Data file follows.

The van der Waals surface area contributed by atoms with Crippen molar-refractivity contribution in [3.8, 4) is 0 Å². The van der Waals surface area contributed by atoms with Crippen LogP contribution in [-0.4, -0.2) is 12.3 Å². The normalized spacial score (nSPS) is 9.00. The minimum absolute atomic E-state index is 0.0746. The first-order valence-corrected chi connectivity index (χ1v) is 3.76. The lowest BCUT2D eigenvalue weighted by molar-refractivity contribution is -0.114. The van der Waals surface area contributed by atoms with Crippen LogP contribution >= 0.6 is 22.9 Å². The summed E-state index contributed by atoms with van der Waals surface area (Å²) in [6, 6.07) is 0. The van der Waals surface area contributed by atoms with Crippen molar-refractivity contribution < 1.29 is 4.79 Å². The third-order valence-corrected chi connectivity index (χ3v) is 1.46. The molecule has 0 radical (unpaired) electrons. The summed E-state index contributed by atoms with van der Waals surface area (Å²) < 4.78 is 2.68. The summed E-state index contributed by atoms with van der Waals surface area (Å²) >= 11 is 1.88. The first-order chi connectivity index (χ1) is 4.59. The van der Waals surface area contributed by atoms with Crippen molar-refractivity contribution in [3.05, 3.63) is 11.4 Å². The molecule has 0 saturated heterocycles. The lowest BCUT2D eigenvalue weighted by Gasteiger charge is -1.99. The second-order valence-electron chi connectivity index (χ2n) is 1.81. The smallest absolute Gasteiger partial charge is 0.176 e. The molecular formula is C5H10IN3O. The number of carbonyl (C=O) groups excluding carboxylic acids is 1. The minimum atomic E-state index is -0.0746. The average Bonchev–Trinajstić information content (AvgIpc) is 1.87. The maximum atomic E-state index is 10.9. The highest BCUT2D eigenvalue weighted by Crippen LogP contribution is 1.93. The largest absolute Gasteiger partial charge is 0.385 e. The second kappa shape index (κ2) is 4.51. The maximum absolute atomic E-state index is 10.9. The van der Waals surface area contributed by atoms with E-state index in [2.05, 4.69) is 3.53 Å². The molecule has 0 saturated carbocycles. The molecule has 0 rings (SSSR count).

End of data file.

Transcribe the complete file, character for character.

The van der Waals surface area contributed by atoms with Crippen molar-refractivity contribution in [3.8, 4) is 0 Å². The van der Waals surface area contributed by atoms with Crippen LogP contribution in [-0.4, -0.2) is 12.3 Å². The normalized spacial score (nSPS) is 9.00. The minimum absolute atomic E-state index is 0.0746. The first-order valence-corrected chi connectivity index (χ1v) is 3.76. The lowest BCUT2D eigenvalue weighted by molar-refractivity contribution is -0.114. The van der Waals surface area contributed by atoms with Crippen LogP contribution >= 0.6 is 22.9 Å². The summed E-state index contributed by atoms with van der Waals surface area (Å²) in [6, 6.07) is 0. The van der Waals surface area contributed by atoms with Crippen molar-refractivity contribution < 1.29 is 4.79 Å². The third-order valence-corrected chi connectivity index (χ3v) is 1.46. The molecule has 0 radical (unpaired) electrons. The summed E-state index contributed by atoms with van der Waals surface area (Å²) < 4.78 is 2.68. The summed E-state index contributed by atoms with van der Waals surface area (Å²) >= 11 is 1.88. The first-order chi connectivity index (χ1) is 4.59. The van der Waals surface area contributed by atoms with Crippen molar-refractivity contribution in [3.05, 3.63) is 11.4 Å². The molecule has 0 saturated heterocycles. The lowest BCUT2D eigenvalue weighted by Gasteiger charge is -1.99. The second-order valence-electron chi connectivity index (χ2n) is 1.81. The smallest absolute Gasteiger partial charge is 0.176 e. The molecular formula is C5H10IN3O. The number of carbonyl (C=O) groups excluding carboxylic acids is 1. The minimum atomic E-state index is -0.0746. The average Bonchev–Trinajstić information content (AvgIpc) is 1.87. The maximum atomic E-state index is 10.9. The highest BCUT2D eigenvalue weighted by Crippen LogP contribution is 1.93. The largest absolute Gasteiger partial charge is 0.385 e. The second kappa shape index (κ2) is 4.51. The maximum absolute atomic E-state index is 10.9. The van der Waals surface area contributed by atoms with E-state index in [2.05, 4.69) is 3.53 Å². The molecule has 0 saturated carbocycles. The molecule has 0 rings (SSSR count).